Amid the celebrations, there is a solemn aspect of Fallas as well. It is the procession of 105,000 Valencians from the edges of the Old Town to a 40-foot-high statue of Our Lady of the Forsaken, Valencia’s patron saint. Women carry bouquets of white, red or pink carnations that are offered to the Virgin. For two days, the flowers are placed in between wooden slats to fill in the pattern of her super-sized robe. The women become so emotional at seeing the Virgin that many are overwhelmed with tears.
NIT DE FOC
Every night there are fireworks leading up to the 1:30 am Nit de Foc (Night of Fire), the biggest fireworks show of the festival. Thousands walk across the bridges of the city to the Paseo de la Alameda to get a clear view of possibly the world’s noisiest and most colorful 22-minute extravaganza of fireworks. The sky is so bright with fireworks at the finale that it appears as if it is daylight.
The last night is the cremà with 766 fallas burning throughout the city. At 1 am, the huge falla at the City Hall Square is the last to burn. It is doused with gasoline and packed with fireworks and loud explosives before the immolation. Within minutes it goes up in scorching flames. It’s a sad ending to the festival, but the burning is said to take away the past year’s negativity in order to make room for a new season.
The next morning, the streets are all clean and a calm takes over the city. It seems as if Valencia just simply turned over a fresh new page.
HOW TO GET THERE
Valencia is relatively easy to get to from the US. First, get yourself on a flight to Madrid, Spain’s capital. From Madrid, it’s a quick 40-minute connecting flight to Valencia. Iberia, the national airline of Spain, partners with American.
WHERE TO STAY
Valencia has over 100 hotels to choose from. I stayed at the Hotel Astoria Palace. It is the emblematic hotel of Valencia, ideally situated in the heart of Old Town and a few short minutes walk to the City Hall Square, cathedral and restaurant/shopping areas. Its central location is key for all the main events at Las Fallas.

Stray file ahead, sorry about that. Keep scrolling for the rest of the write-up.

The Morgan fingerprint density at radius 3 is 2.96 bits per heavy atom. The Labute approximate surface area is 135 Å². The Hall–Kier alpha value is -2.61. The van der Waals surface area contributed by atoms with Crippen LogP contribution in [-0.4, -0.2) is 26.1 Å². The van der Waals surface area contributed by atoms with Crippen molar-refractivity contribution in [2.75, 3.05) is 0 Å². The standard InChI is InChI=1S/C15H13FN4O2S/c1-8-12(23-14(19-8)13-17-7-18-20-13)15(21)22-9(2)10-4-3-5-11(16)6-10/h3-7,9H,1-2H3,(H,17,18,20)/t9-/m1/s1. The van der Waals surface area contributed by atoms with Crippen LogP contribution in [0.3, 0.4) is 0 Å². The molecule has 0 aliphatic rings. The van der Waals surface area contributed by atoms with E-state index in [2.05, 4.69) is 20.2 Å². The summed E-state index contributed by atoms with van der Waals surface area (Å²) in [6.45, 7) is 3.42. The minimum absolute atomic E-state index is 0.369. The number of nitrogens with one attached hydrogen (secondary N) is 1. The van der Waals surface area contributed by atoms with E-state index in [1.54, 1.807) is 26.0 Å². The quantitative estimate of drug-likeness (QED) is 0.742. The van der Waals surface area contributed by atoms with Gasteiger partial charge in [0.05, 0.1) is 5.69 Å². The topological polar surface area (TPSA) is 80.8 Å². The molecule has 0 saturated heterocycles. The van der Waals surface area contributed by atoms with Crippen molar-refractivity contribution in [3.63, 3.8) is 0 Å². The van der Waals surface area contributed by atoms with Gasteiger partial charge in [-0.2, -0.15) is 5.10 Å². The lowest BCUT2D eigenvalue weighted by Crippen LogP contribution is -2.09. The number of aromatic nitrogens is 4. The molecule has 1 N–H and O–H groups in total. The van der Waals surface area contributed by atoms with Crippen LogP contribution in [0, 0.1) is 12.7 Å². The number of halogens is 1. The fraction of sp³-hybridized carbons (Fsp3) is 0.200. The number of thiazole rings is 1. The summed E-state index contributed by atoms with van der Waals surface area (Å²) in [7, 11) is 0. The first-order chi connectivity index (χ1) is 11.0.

The lobby of the Hotel Astoria Palace. Photo courtesy Hotel Astoria Palace
The hotel itself has a long history of impressive guests from famous Spanish actors to bullfighters. Despite its 204 rooms, it has the elegant charm of a smaller hotel; it was recently renovated with a modern lobby and dining areas as well as with a spacious, high-ceiling bar. The rooms are classic Spain with rich wood furnishings.
During Fallas, the charismatic director Juan Torregrosa was present in the lobby and throughout the hotel to greet guests. He speaks English having had lived with a family in Arkansas for two years.
Vinatea, the hotel’s restaurant, features an extensive menu including a dozen unique rice and paella dishes. Its modern white setting with purple flourishes is the perfect place to dine and to try a bottle of wine from their extensive bodega.
WHERE TO EAT
If seafood is your thing, Civera, near the train station, is a must. You won’t believe their selection of shrimp and lobster in tanks to the scallops and dozens of different kinds of shellfish on display. All of their seafood is either from the bordering Mediterranean or Cantabrian seas. You can try the biggest oysters you’ll ever see — about the size of your fist. If you haven’t tried grilled sepia (local form of calamari) with olive oil, you’re in for a treat.
For a classic Valencian restaurant complete with paella and other typical rice dishes, try La Riuà. It’s one of the oldest establishments in the city with walls decorated with colorful and fascinating plates.
For artistic and mouth-watering tapas or pintxos, there’s Sagardi, a Basque tavern-like setting with an upstairs restaurant for dining including juicy T-bone steaks and popular fish like hake and cod.